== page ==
Early this morning, The Huffington Post broke the story that Mitt Romney had selected Paul Ryan to be his vice presidential running mate. In his article, Jon Ward commented that "Ryan is a bold pick who will energize the Republican Party, but putting him on the ticket is fraught with risk and instantly puts Ryan's budget plan front and center in the 2012 campaign."
That's quite the understatement. In the end, history may remember Romney's choice of Ryan as the moment when he became too transparent in his declaration of war against the working class.
Let us remember that Romney has already proposed a tax plan which the non-partisan Tax Policy Center points out will support tax cuts for the rich by increasing taxes on all Americans who make less than $250,000. By choosing Ryan, however, Romney presumably adds to his economic package a plan that would massively cut Medicare as well. As the Congressional Budget Office noted in its report, possible consequences of the Ryan plan include "reduced access to health care; diminished quality of care; increased efficiency of health care delivery; less investment in new, high-cost technologies; or some combination of those outcomes. In addition, beneficiaries might face higher costs, which could in turn reinforce some of the other effects.
The same is true of Medicaid and CHIP:
"Even with significant efficiency gains, the magnitude of the reduction in spending relative to such spending in the other scenarios means that states would need to increase their spending on these programs, make considerable cutbacks in them, or both. Cutbacks might involve reduced eligibility for Medicaid and CHIP, coverage of fewer services, lower payments to providers, or increased costsharing by beneficiaries—all of which would reduce access to care."
The Ryan plan would even repeal aspects of Obama's major health care bills (viz., the Patient Protection and Affordable Care Act, the Health Care and Education Reconciliation Act, and the Community Living Assistance Services and Support Act) that help mostly working class Americans. These include the establishment of health insurance exchanges, the offering of subsidies to low income families to help them purchase care, tax credits for small employers that offer health insurance, and the creation of an Independent Payment Advisory Board to make sure reductions in the growth of Medicare don't negatively impact coverage or quality.
Most important of all, however, is the fact that Ryan's budget plan, like Romney's tax plan, expects the working class to make sacrifices while not asking the same of the wealthy. As James Fallows of The Atlantic pointed out, it will grant "big tax reductions to the highest-income Americans." Indeed, "at a time when their tax rates are very low by historic standards and and their share of the national income is extremely high, and when middle-class job creation is our main economic challenge, is neither brave nor serious."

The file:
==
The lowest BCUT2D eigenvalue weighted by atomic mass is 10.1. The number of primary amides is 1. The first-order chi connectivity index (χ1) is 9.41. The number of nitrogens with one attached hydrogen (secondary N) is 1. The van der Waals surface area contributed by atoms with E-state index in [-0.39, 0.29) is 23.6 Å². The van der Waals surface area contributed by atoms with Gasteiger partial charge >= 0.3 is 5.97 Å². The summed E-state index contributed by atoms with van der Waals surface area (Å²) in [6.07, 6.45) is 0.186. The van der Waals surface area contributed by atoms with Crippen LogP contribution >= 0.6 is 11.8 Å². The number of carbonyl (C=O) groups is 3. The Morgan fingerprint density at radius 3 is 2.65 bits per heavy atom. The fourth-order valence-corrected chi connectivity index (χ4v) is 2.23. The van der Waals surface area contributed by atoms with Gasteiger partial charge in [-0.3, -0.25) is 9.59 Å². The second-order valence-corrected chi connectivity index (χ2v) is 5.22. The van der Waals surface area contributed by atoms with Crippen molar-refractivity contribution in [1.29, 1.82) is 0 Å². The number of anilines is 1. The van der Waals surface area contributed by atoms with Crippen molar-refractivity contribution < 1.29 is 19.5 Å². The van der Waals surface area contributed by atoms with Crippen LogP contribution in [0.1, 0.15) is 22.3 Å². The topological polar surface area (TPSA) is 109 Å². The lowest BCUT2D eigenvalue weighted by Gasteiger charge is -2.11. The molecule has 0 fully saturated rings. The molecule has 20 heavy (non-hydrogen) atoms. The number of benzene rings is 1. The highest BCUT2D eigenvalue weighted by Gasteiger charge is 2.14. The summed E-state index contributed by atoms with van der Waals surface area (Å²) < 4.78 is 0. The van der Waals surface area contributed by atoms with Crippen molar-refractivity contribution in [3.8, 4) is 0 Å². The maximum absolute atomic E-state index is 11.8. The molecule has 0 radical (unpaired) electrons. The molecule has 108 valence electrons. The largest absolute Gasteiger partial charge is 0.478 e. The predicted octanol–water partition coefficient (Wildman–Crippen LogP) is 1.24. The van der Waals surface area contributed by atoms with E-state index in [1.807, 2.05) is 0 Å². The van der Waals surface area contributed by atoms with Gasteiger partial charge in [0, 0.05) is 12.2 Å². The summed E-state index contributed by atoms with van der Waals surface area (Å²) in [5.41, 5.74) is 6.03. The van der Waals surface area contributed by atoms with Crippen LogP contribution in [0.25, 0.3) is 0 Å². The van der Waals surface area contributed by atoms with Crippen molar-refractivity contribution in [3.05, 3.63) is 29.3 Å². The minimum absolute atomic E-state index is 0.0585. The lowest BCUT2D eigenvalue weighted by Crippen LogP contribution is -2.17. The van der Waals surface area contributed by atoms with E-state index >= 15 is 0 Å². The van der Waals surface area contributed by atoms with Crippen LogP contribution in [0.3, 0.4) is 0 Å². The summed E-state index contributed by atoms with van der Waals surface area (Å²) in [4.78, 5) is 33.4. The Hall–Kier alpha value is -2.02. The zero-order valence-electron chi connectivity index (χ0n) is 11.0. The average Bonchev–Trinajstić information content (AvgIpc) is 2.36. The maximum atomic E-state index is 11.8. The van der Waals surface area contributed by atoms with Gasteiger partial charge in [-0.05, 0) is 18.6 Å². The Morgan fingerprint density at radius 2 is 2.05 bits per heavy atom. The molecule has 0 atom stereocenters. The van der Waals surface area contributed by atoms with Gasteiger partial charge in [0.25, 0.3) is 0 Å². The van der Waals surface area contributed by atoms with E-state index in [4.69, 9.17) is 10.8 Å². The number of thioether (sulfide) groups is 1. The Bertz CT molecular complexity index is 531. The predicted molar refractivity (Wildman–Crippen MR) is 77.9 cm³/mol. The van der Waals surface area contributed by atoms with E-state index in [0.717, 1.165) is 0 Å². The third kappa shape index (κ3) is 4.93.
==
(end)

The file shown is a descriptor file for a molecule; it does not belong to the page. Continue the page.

Regardless of whether one agrees with the theoretical implications of reducing taxes on the rich at any cost, the reality is that even working class voters who support supply-side economic theories are unlikely to believe they should be implemented at their literal expense. With data streaming out from unbiased groups like the Tax Policy Center and the Congressional Budget Office about the blatant favoritism being shown to the affluent by both Romney and Ryan, it will be impossible for the Republican national ticket to characterize its policies as even fair, much less concerned with the welfare of ordinary Americans. The only chance it will have is if Obama decides not to focus on their economic proposals. Given that his campaign has already created an online calculator that uses the Tax Policy Center's findings to help voters calculate the tax increases they'll endure under a Romney administration, that doesn't seem likely to happen.
I am reminded of a quote from one of my political heroes, former Tennessee senator Estes Kefauver, during the 1956 presidential campaign. When describing the mentality of Republican politicians at that time, he observed that "the Democraitc attitude has always been to consider the need as the paramount thing and then find means of meeting that need. The Republican attitude is that need is a thing to be relieved only if important private enterprises can do it at a profit." Now the GOP hopes to elect politicians who propose to worsen the hardships of the needy in the name of putting money in the pockets of their wealthy backers.